What Is MAT (Minimum Alternative Tax)?


2 Answers

Muhammad Suleman Profile
Brief Explanation of Minimum Alternative tax (MAT):
Minimum alternative tax is also a federal tax, imposed in United States of America. Two types of MAT's exist. One for companies and other for individuals. MAT for individuals in illustrated below:
This tax has been imposed under 26U.S.C & 55 and do not allow the exemptions and deductions that are allowed while calculating normal tax liability. MAT's rate starts from 25% to 27%.MAT was introduced by Tax reform Act 1969 and was imposed in 1970.Its aim was to trap 155 wealthy tax class that were given so many exemptions and deductions under normal tax.
In recent years AMT has gained much attention because it does not prone to inflation and tax holidays. Most of its taxpayers are moderate income tax payers.
The AMT resembles with flat tax of 28% on gross income over $175,000 add 26% on less than $175,000 less any exemptions allowed. But the taxpayer has to file separate return for this tax on form 6251.
Also its set-off is different from regular tax; and exemptions, deductions; allowances are not defined as so in regular tax.
Like all other taxes, MAT is also tried to be avoided. The solution to the problem is to have less & less tax preference deduction from other sources like Real Estate and state income taxes.
David Covington Profile
David Covington answered
I am a 13 year resident of NC. In March of 2007 I sold 16 acres of land deeded to me by my living father for $183,722. The value of the land when bought several years ago was $6,000 an acre.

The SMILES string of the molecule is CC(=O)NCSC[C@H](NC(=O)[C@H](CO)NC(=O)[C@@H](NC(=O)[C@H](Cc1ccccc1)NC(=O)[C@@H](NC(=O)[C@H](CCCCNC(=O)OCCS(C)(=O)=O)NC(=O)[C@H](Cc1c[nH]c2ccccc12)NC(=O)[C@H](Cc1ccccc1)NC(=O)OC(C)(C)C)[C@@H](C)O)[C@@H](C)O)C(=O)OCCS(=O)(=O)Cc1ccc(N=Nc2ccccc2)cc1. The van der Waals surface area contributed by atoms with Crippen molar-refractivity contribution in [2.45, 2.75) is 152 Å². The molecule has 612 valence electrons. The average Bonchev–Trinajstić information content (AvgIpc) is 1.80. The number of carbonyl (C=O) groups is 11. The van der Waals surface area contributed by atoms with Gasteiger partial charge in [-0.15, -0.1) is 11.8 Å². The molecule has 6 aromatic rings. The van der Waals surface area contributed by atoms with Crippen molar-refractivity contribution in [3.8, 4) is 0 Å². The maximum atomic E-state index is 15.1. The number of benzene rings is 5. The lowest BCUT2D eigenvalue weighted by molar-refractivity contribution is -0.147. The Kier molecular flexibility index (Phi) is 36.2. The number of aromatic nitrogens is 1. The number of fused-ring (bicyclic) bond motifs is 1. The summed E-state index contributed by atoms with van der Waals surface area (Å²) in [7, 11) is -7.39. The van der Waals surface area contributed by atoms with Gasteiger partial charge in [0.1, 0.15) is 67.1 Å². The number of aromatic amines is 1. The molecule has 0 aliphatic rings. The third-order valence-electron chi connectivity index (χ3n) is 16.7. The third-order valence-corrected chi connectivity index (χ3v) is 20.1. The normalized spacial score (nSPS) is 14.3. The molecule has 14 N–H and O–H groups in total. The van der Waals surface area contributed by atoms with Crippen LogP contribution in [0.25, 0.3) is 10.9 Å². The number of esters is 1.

16 acres were sold = $96,000.
$183,722 - $96,000 = $87,722 Long Term Gains to be taxed.

For information if helpful:My 2006 AGI = $102,875; Taxable income=$62,288 and tax liability = $8,684 but paid $10,437 thus $1,753 refund was due. Received $1,494 Federal refund too. Filing jointly on fixed incomes again for 2007 our salaries have increased 5%.

My purpose for inquiry is wanting to know the amount of State Capital Gain Taxes to expect due in April 2008.

Is the following computation correct? I understand from one CPA that there is a 44% exclusion in NC or SC applied to the $87,722 (Long Term Gain) =$38,598.

$87,722 - $38,598 = $49,124 which would then be the (State LT Capital Gains). $49,124 x 7% tax rate = $3,439 in state taxes to be paid in April 2008.

Federal Capital Gains Tax at 15% = $13,158. If we set aside the total $16,597 for Federal and State Capital Gains Taxes will this be sufficient? Knowing this information will I be subject to any penalties or alternate minimum taxes (?) ? Do I file a SC tax return in addition to my NC return. We just don't want any surprises when we think we are ready to pay our tax obligation in April 2008 for the year 2007 gains from the sale of this land.

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